If you have a vitamin D deficiency, then your doctor may prescribe a high dose medication for improving levels. Since Vitamin D is a fat soluble compound it can be supplemented in the body via tablets or liquid form.

Slow dose Vitamin D

If your levels aren't too low or in the dangerous zone, then your doctor may prescribe a lower dose tablet, powder, or liquid. The slower dose helps the body assimilate vitamin D better, as you improve your diet and lifestyle for long-term optimization.


This is ideal for faster recovery from Vitamin D deficiency and can help improve levels for around 6 months. It needs to be accompanied by maintenance therapy and regular testing to ensure optimal levels. 

What are the best sources of Vitamin D?

Some of the best sources of Vitamin D are as follows -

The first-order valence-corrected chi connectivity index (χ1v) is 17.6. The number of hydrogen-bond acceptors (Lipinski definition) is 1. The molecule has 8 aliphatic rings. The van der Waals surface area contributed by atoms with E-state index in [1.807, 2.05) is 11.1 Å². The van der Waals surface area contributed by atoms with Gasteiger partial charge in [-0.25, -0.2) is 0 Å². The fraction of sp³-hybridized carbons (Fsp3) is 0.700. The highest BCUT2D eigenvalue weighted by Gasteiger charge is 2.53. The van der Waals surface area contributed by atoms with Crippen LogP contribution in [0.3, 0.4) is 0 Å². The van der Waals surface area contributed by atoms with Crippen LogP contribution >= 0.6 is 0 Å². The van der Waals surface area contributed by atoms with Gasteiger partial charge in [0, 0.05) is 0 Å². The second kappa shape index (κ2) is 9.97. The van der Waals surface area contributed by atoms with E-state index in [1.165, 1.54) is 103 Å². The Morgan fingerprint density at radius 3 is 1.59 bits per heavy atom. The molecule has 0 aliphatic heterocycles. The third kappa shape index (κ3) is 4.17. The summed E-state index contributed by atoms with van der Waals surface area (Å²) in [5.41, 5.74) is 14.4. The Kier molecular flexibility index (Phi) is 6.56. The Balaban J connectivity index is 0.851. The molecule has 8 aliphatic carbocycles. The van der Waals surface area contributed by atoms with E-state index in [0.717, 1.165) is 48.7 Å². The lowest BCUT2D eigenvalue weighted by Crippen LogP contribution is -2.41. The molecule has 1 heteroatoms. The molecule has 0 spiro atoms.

Nutritional sources of Vitamin D

One of the most important sources of Vitamin D in the body is through nutrition. You can opt for Vitamin D rich foods, such as fish, meat, eggs, dairy, leafy vegetables, and fortified foods. By avoiding processed foods and opting for high-value nutritional meals, you can naturally improve a low level of Vitamin D.

Supplementation of Vitamin D

By choosing a high quality supplement for Vitamin D, we can also improve low levels of the vitamin. It is important to get a complete vitamin profile done, through home tests, to understand whether a single supplementation is required or a more general one.

Exposure to sunshine